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Literary Criticism and Cultural Theory

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31-40 of 138 results in Literary Criticism and Cultural Theory
  1. Nihilism and the Sublime Postmodern

    By William Slocombe

    Series: Literary Criticism and Cultural Theory

    First published in 2006. Routledge is an imprint of Taylor & Francis, an informa company....

    Published October 24th 2013 by Routledge

  2. Outsider Citizens

    The Remaking of Postwar Identity in Wright, Beauvoir, and Baldwin

    By Sarah Relyea

    Series: Literary Criticism and Cultural Theory

    Outsider Citizens examines a foundational moment in the writing of race, gender, and sexuality––the decade after 1945, when Richard Wright, Simone de Beauvoir, and others sought to adapt existentialism and psychoanalysis to the representation of newly emerging public identities. Relyea offers the...

    Published October 22nd 2013 by Routledge

  3. Twentieth-Century Americanism

    Identity and Ideology in Depression-Era Leftist Literature

    By Andrew Yerkes

    Series: Literary Criticism and Cultural Theory

    The main purpose of the book is to expand the scope of revisionary studies of the thirties by analyzing novels using recent innovations in critical theory. The book adds to the research of Barbara Foley, Michael Denning, Alan Wald, and others who have challenged Cold-War-era accounts of the...

    Published October 22nd 2013 by Routledge

  4. Death, Men, and Modernism

    Trauma and Narrative in British Fiction from Hardy to Woolf

    By Ariela Freedman

    Series: Literary Criticism and Cultural Theory

    Death, Men and Modernism argues that the figure of the dead man becomes a locus of attention and a symptom of crisis in British writing of the early to mid-twentieth century. While Victorian writers used dying women to dramatize aesthetic, structural, and historical concerns, modernist novelists...

    Published October 22nd 2013 by Routledge

  5. From Good Ma to Welfare Queen

    A Genealogy of the Poor Woman in American Literature, Photography and Culture

    By Vivyan C. Adair

    Series: Literary Criticism and Cultural Theory

    First Published in 2001. Routledge is an imprint of Taylor & Francis, an informa company....

    Published September 29th 2013 by Routledge

  6. Regenerating the Novel

    Gender and Genre in Woolf, Forster, Sinclair, and Lawrence

    By James J. Miracky

    Series: Literary Criticism and Cultural Theory

    First published in 2003. Routledge is an imprint of Taylor & Francis, an informa company....

    Published September 2nd 2013 by Routledge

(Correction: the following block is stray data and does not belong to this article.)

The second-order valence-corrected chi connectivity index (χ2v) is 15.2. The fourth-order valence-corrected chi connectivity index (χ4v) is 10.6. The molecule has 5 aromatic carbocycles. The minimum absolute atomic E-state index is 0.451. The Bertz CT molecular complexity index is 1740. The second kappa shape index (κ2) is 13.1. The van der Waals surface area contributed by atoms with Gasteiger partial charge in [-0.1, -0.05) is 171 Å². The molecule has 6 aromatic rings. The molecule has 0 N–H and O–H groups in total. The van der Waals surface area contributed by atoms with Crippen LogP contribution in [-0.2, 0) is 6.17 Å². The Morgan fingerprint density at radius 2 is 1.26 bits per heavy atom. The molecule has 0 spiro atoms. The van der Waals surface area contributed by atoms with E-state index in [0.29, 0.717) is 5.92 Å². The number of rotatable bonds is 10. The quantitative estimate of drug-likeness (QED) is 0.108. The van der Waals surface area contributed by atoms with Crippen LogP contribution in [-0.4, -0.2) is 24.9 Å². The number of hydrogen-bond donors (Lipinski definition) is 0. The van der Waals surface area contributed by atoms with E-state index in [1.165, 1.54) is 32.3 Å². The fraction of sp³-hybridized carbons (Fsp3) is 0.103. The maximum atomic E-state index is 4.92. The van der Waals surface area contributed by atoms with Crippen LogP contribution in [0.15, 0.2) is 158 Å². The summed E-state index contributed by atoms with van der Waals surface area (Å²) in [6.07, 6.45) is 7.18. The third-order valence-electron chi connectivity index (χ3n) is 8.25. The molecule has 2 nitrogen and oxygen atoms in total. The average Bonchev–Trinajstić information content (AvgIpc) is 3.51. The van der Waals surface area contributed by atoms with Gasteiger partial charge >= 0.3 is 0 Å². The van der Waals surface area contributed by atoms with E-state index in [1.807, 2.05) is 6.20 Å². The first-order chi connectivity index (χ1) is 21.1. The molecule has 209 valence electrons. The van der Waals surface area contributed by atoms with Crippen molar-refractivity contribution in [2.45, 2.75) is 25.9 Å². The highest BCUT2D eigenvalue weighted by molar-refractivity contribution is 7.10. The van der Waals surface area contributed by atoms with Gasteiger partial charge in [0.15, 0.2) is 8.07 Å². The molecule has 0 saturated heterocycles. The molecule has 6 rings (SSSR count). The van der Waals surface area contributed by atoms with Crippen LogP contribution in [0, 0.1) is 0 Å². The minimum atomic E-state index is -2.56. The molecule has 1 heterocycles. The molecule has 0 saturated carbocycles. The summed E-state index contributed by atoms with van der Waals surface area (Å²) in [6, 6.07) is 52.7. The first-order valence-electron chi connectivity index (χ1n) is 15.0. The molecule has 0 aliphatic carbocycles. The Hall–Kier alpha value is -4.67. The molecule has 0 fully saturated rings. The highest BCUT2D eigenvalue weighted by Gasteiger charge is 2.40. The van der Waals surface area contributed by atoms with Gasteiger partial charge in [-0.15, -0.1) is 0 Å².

7. The End of the Mind

    The Edge of the Intelligible in Hardy, Stevens, Larking, Plath, and Gluck

    By DeSales Harrison

    Series: Literary Criticism and Cultural Theory

    First Published in 2005. Routledge is an imprint of Taylor & Francis, an informa company....

    Published September 2nd 2013 by Routledge

  8. Narrative Mutations

    Discourses of Heredity and Caribbean Literature

    By Rudyard Alcocer

    Series: Literary Criticism and Cultural Theory

    Given the welcomed shift throughout the academy away from essentialist and biologically fixed understandings of "race" and the body, it is a curiosity worth exploring that so many sophisticated-and even radical-narratives retain physical and behavioral heredity as a guiding trope. The persistence...

    Published September 2nd 2013 by Routledge

  9. From Within the Frame

    Storytelling in African-American Studies

    By Bertram D. Ashe

    Series: Literary Criticism and Cultural Theory

    The book explores the written representation of African-American oral storytelling from Charles Chesnutt, Zora Neale Hurston and Ralph Ellison to James Alan McPherson, Toni Cade Bambara and John Edgar Wideman. At its core, the book compares the relationship of the "frame tale"-an inside-the-text...

    Published September 2nd 2013 by Routledge

  10. Balancing the Books

    Faulkner, Morrison and the Economies of Slavery

    By Erik Dussere

    Series: Literary Criticism and Cultural Theory

    Balancing the Books represents a sophisticated examination of the ongoing engagement of American literature with the economies of slavery through the works of William Faulkner and Toni Morrison. Both Faulkner and Morrison write about the relationship between race, identity, and history, and about...

    Published September 2nd 2013 by Routledge